Friday, November 2, 2007

Blog Salad Friday on November Two-th, 2007

Another Lesson in Viral Moving Marketing
Perhaps some of you have seen the trailer for "Cloverfield", the grainy hand-held shot story of what starts as a New Year's Eve party and ends with the head of Lady Liberty careening down the streets of New York. No one really knows what the film is about (a monster movie is a safe guess), but its vague nature has folks looking into all corners of the internet to find out. Film Threat follows one such obsessive, and give more evidence of how you can work fans into a froth with odd websites and trickled-out information.

Canon HV20 Sweeps Camcorder Info Select Awards
The excellent videocam review site Camcorder Info has published their list of the best of 2007, and it's no real surprise that Canon's mighty mite, the HV20, is the clear winner. Grabbing honors for Best Under $1000 (Currently $833 at Circuit City!), Best HDV, Best High Definition, and Camcorder of the Year, the HV20 must be a good camera. Okay, so I've been tooting my horn about this gizmo for awhile (see posts here and here), even if I STILL don't own one yet. I think it's safe to say that this is the best deal for filmmakers who want a good (great?) camera, but can't spend a lot. Hey! It even sports the now-elusive microphone input.

Ed Burns' Purple Violets going on iTunes instead of Theaters
[Courtesy CinemaTech] Can't find a distributor for your movie? Who cares! The way things are turning on the web, we may see more films (which could find a theatrical release) debuting on your local computer screen instead. Fairly famous actor/director Ed Burns (The Brothers McMullen, She's the One) couldn't get someone to bite on his new film, Purple Violets, so he's going to sell the whole thing on iTunes come November 22. Whether it works or not is really irrelevant. What is, is that even big shots are paying attention to the power of the web--shouldn't we?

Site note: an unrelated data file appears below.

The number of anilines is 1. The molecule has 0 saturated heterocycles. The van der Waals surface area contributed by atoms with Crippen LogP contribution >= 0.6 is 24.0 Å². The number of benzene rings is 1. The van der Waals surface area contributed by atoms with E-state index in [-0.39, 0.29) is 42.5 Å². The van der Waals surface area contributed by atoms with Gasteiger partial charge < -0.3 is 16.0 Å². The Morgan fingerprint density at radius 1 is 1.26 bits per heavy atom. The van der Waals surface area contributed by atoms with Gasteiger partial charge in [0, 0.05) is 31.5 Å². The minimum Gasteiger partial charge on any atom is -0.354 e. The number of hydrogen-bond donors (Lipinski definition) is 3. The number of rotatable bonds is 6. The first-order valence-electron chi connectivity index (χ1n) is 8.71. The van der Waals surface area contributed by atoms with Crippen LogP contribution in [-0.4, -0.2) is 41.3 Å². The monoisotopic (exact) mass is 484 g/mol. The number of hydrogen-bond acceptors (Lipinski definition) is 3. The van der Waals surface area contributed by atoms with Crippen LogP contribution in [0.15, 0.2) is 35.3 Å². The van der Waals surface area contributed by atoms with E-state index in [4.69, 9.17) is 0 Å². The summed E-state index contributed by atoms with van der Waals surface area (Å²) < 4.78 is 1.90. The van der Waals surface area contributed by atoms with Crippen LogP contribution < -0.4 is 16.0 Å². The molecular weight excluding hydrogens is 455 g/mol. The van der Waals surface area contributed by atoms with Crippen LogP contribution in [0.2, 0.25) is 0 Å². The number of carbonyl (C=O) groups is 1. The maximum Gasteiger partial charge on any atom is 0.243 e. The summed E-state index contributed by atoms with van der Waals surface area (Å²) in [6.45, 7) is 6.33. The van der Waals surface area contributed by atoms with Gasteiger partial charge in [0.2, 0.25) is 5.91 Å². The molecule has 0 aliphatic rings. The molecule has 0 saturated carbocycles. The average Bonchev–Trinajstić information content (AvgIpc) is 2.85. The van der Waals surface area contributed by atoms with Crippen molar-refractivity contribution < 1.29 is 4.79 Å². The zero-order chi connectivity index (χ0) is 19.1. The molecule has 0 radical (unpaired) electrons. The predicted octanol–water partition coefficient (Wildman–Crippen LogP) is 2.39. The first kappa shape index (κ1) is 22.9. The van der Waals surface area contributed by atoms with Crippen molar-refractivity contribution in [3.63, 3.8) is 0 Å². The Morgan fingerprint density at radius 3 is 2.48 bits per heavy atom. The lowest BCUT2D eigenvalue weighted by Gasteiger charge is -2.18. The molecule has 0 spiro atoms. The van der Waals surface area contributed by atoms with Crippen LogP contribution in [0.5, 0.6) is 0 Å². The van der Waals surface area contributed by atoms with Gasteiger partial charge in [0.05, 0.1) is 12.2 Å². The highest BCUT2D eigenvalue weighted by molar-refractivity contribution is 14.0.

Longer-Form Serial Irving Renquist Debuts on Web
[Courtesy Microcinema Scene] I'm always excited about someone else using the serial format on the internet, especially when they try something new. Irving Renquist, Ghost Hunter follows the exploits of young paranormal detective Irving, and is more character-driven than you first might think. With weekly episodes of 30 minutes instead of the usual 5-10, it will be interesting to see if people will watch (or the filmmakers can sustain) a micro budget production for that length of time. I like the website a lot, which is looks great an includes something I've wanted to use, but have been beaten out again: a countdown clock to the next episode.

The Projection Booth: 31 Days of Zombie!

Here's a neat series that ran through the entire month of October, covering a specific sub-genre (zombie flicks) of a specific genre (horror). Now, I am not really a fan of all things zombie, but I can appreciate good writing and film analysis and this series has a ton of both. I believe we should cling to anything that can help us be better filmmakers, and this series is not only helpful, but fun to read as well. No matter what you think, good movies exists in all genres, and if you have never seen any of these films, I'd recommend you check out the granddaddy of them all, Night of the Living Dead (1968), and you'll quickly recognize how many other films it has influenced.

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